power switch question - fundamental

Discussion in 'Shock Brother's DIY Amps' started by Meteorman, Oct 13, 2021.

  1. Meteorman

    Meteorman Tele-Afflicted

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    I notice some schematics (e.g. Fender Pro Jr, Vox AC15) show a main power switch that hosts/breaks both the mains lines.
    And some of the older Fender schematics (Princeton) show a power switch that breaks only the hot line, with the common going straight to the transformer.
    Why the difference ? Does it matter ?
    Is this a safety thing I need to worry about ?
     
  2. Blue Bill

    Blue Bill Poster Extraordinaire Ad Free Member

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    I'm just guessing here, maybe it is done that way to prevent shock hazard, if the plug somehow gets reversed, and the single pole switch switches off the neutral and leaves the hot line voltaginated.
     
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  3. Phrygian77

    Phrygian77 Friend of Leo's Gold Supporter

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    It's technically required (CE, but not UL?) to switch both hot and neutral since the chassis is metal, and the user comes in contact with it. If the power cord is detachable (IEC), only hot needs to be switched.

    Building in the US, you don't need to worry about it, and switching only hot with hot fused before the switch is sufficient. If you're building in a repro chassis, you're not likely going to get a DPST or DPDT Carling to fit well anyway.


    Edit: removed the half my post that made zero sense. :)
     
    Last edited: Oct 13, 2021
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  4. Nickfl

    Nickfl Friend of Leo's

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    Old way vs new. Breaking one side of the connection was once considered safe enough, now it's more standard to switch both sides of the primary, probably required for UL listing these days. The modern way is objectively safer, but the old single pole power switches are hardly a death trap...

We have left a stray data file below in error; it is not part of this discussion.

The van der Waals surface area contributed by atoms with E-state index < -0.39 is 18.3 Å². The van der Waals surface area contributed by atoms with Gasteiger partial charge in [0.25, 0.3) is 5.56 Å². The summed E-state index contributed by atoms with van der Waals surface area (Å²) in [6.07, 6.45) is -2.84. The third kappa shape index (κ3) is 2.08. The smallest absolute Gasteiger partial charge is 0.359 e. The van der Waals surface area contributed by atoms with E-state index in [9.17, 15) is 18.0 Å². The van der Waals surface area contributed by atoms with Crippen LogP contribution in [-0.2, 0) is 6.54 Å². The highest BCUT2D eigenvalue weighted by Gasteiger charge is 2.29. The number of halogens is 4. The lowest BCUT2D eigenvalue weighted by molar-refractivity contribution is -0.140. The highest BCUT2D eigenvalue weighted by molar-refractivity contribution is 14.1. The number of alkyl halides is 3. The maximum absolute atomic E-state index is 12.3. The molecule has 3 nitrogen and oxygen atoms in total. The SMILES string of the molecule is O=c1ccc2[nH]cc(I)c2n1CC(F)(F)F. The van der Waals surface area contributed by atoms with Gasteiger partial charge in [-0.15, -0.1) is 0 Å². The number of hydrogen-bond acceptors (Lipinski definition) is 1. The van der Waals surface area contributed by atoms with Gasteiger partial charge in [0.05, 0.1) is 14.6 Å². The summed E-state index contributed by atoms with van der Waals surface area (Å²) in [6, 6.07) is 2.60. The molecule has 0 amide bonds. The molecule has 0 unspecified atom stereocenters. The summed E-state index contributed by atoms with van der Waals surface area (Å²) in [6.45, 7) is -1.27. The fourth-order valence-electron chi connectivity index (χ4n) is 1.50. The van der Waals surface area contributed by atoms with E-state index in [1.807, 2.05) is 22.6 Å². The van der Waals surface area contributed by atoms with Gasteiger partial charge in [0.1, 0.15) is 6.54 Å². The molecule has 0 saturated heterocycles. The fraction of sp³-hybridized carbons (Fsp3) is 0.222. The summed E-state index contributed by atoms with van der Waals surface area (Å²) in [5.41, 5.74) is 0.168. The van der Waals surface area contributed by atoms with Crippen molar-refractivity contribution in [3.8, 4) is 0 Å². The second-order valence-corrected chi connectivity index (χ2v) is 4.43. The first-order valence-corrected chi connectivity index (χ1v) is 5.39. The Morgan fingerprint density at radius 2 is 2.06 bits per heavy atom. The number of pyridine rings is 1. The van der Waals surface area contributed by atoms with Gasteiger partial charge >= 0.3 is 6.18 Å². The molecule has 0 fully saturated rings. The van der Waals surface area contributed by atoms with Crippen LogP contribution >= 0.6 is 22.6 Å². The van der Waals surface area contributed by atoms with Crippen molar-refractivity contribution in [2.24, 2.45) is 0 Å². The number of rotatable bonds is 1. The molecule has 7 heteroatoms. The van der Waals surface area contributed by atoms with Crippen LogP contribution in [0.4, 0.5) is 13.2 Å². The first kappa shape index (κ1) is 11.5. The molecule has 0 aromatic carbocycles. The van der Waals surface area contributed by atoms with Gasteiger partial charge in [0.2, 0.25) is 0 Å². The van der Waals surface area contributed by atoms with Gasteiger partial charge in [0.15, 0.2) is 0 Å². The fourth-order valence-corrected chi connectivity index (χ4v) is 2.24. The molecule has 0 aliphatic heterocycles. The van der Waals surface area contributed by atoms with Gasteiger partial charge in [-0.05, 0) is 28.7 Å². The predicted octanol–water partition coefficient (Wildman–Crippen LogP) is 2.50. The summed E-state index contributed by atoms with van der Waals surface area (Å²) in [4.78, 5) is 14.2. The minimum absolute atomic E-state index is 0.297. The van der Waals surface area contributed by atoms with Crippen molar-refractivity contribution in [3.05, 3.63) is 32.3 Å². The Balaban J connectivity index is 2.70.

5. dsutton24

    dsutton24 Doctor of Teleocity Ad Free Member

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    Opening both power supply conductors is required in many parts of the world as a safety measure. For the most part, in the US you're only required to open the hot conductor.

    From a strictly electrical point of view, all you have to do is break one conductor. If you're going to break only one conductor it should always be the 'hot', leaving the neutral intact. If the supply wiring is working properly, that persistent neutral provides some measure of protection should something horrible happen with whatever it is turned off.

    Mostly, it's a theoretical exercise. It's probably best to just follow whatever convention is observed wherever you are.
     
  6. sds1

    sds1 Tele-Afflicted

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  7. dsutton24

    dsutton24 Doctor of Teleocity Ad Free Member

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    Note that the above references UL/EN standards; He probably meant UL/EU, and kettle leads. Very probably English in origin. A lot of electronics adopt aspects of the European standards, it just makes it easier when selling globally.
     
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  8. Timbresmith1

    Timbresmith1 Tele-Afflicted

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    Brits are at 220v iirc...
     
  9. aging_rocker

    aging_rocker Friend of Leo's

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    Close...240v
     
  10. trancedental

    trancedental Tele-Meister

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    246-254 VAC in North London! :eek:
     
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  11. Bitsleftover

    Bitsleftover Tele-Holic

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    Switch both. But mainly, I absolutely love your avatar!
     
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  12. NoTeleBob

    NoTeleBob Friend of Leo's

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    Safe in the USA *if* you have a polarized plug and *if* the outlet is properly wired. The first you can see, the second hides sometimes.
     
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  13. SerpentRuss